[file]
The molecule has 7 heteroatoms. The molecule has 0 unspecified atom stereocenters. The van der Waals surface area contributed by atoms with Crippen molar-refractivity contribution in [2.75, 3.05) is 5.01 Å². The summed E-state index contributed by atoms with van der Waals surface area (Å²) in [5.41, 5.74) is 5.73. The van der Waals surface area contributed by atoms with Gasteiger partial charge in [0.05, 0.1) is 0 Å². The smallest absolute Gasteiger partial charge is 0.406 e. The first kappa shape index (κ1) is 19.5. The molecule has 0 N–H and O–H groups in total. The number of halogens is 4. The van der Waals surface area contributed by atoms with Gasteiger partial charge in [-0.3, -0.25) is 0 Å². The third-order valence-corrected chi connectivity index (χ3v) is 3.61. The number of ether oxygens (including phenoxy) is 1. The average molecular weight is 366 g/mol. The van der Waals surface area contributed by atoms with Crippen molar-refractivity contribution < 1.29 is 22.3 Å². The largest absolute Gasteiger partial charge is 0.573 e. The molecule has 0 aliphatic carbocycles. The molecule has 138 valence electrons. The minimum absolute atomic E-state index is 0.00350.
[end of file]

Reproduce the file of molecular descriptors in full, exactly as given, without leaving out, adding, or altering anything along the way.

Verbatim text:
The molecule has 7 heteroatoms. The molecule has 0 unspecified atom stereocenters. The van der Waals surface area contributed by atoms with Crippen molar-refractivity contribution in [2.75, 3.05) is 5.01 Å². The summed E-state index contributed by atoms with van der Waals surface area (Å²) in [5.41, 5.74) is 5.73. The van der Waals surface area contributed by atoms with Gasteiger partial charge in [0.05, 0.1) is 0 Å². The smallest absolute Gasteiger partial charge is 0.406 e. The first kappa shape index (κ1) is 19.5. The molecule has 0 N–H and O–H groups in total. The number of halogens is 4. The van der Waals surface area contributed by atoms with Gasteiger partial charge in [-0.3, -0.25) is 0 Å². The third-order valence-corrected chi connectivity index (χ3v) is 3.61. The number of ether oxygens (including phenoxy) is 1. The average molecular weight is 366 g/mol. The van der Waals surface area contributed by atoms with Crippen molar-refractivity contribution < 1.29 is 22.3 Å². The largest absolute Gasteiger partial charge is 0.573 e. The molecule has 0 aliphatic carbocycles. The molecule has 138 valence electrons. The minimum absolute atomic E-state index is 0.00350.